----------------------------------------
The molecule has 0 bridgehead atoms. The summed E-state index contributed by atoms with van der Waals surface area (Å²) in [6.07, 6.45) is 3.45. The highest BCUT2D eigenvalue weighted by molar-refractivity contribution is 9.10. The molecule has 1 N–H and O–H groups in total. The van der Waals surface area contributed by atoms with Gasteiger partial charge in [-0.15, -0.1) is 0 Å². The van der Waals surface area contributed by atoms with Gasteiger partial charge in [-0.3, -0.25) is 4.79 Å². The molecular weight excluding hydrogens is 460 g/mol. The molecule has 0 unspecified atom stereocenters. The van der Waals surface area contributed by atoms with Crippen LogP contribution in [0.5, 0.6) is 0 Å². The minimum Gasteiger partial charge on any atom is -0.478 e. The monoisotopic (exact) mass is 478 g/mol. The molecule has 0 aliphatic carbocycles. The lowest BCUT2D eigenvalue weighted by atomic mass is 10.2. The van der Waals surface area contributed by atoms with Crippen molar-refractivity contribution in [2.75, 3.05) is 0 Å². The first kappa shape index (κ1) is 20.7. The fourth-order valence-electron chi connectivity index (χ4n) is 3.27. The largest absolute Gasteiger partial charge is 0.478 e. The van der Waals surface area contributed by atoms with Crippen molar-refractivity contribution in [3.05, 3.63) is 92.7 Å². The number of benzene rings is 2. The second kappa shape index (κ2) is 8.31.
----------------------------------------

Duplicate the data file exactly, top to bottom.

The molecule has 0 bridgehead atoms. The summed E-state index contributed by atoms with van der Waals surface area (Å²) in [6.07, 6.45) is 3.45. The highest BCUT2D eigenvalue weighted by molar-refractivity contribution is 9.10. The molecule has 1 N–H and O–H groups in total. The van der Waals surface area contributed by atoms with Gasteiger partial charge in [-0.15, -0.1) is 0 Å². The van der Waals surface area contributed by atoms with Gasteiger partial charge in [-0.3, -0.25) is 4.79 Å². The molecular weight excluding hydrogens is 460 g/mol. The molecule has 0 unspecified atom stereocenters. The van der Waals surface area contributed by atoms with Crippen LogP contribution in [0.5, 0.6) is 0 Å². The minimum Gasteiger partial charge on any atom is -0.478 e. The monoisotopic (exact) mass is 478 g/mol. The molecule has 0 aliphatic carbocycles. The lowest BCUT2D eigenvalue weighted by atomic mass is 10.2. The van der Waals surface area contributed by atoms with Crippen molar-refractivity contribution in [2.75, 3.05) is 0 Å². The first kappa shape index (κ1) is 20.7. The fourth-order valence-electron chi connectivity index (χ4n) is 3.27. The largest absolute Gasteiger partial charge is 0.478 e. The van der Waals surface area contributed by atoms with Crippen molar-refractivity contribution in [3.05, 3.63) is 92.7 Å². The number of benzene rings is 2. The second kappa shape index (κ2) is 8.31.